I reached the hoop and laid it up and in.

The players behind me erupted into a chorus of hoots and hollers and laughs. They were waiting for the dunk, too. I turned in time to see the guy I'd stolen the ball from imitating my layup. He raised his front knee high and extended his right hand into the air, palm up. He exaggerated it and put a goofy, tongue-out look on his face.

He'd turned the ball over, but somehow I was the one burning with embarrassment. As I headed back on defense, I heard them all around me. They were talking about what they would've done if they'd had the ball: dunk it two-handed or throw it down with one.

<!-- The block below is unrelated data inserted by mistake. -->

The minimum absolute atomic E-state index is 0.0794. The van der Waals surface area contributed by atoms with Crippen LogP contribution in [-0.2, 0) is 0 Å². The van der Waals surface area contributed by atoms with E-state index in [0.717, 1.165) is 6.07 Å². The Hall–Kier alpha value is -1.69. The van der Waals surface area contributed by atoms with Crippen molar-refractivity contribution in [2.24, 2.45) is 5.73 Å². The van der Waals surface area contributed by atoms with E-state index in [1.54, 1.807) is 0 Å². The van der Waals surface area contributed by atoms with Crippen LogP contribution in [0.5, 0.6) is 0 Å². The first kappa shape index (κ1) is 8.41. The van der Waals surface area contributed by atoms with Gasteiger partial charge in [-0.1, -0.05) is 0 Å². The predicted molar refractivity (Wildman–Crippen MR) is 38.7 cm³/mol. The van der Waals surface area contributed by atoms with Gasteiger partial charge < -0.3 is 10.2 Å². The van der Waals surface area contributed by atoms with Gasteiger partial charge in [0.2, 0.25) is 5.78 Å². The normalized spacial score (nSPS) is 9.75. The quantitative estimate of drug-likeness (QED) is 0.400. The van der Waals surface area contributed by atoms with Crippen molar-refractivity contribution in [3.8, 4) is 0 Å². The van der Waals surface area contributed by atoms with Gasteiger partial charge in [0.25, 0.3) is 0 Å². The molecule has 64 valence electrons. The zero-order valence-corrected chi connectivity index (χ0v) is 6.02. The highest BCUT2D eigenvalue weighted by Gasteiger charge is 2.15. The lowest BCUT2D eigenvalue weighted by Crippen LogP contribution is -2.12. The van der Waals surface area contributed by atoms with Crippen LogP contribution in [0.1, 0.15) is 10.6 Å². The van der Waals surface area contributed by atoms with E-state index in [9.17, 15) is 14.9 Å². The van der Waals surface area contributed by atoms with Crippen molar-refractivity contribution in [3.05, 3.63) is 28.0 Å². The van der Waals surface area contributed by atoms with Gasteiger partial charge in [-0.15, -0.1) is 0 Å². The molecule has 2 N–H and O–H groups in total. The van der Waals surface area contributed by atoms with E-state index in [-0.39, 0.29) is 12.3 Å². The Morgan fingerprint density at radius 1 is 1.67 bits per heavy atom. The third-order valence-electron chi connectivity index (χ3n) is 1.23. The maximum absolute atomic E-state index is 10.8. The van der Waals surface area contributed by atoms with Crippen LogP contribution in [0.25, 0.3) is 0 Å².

Right then, Khalid took off at top speed with the ball and everyone had to take off with him. Khalid was on the other team, but I honestly think he did that for me, just to shut everyone up. The last thing I heard as I put my head down and started running was: "Nice layup, Pee-wee."

From the low rumble of the voice, I knew it was Monster. But I didn't look at him. I didn't want him to see how much it was bothering me. I was as tall as a lot of these guys, and I definitely worked just as hard: Why couldn't I dunk yet? And why did they all have to know?

From STAT #3: Slam Dunk by Amar'e Stoudemire. Copyright 2013 by Amar'e Stoudemire. Excerpted by permission of Scholastic Paperbacks.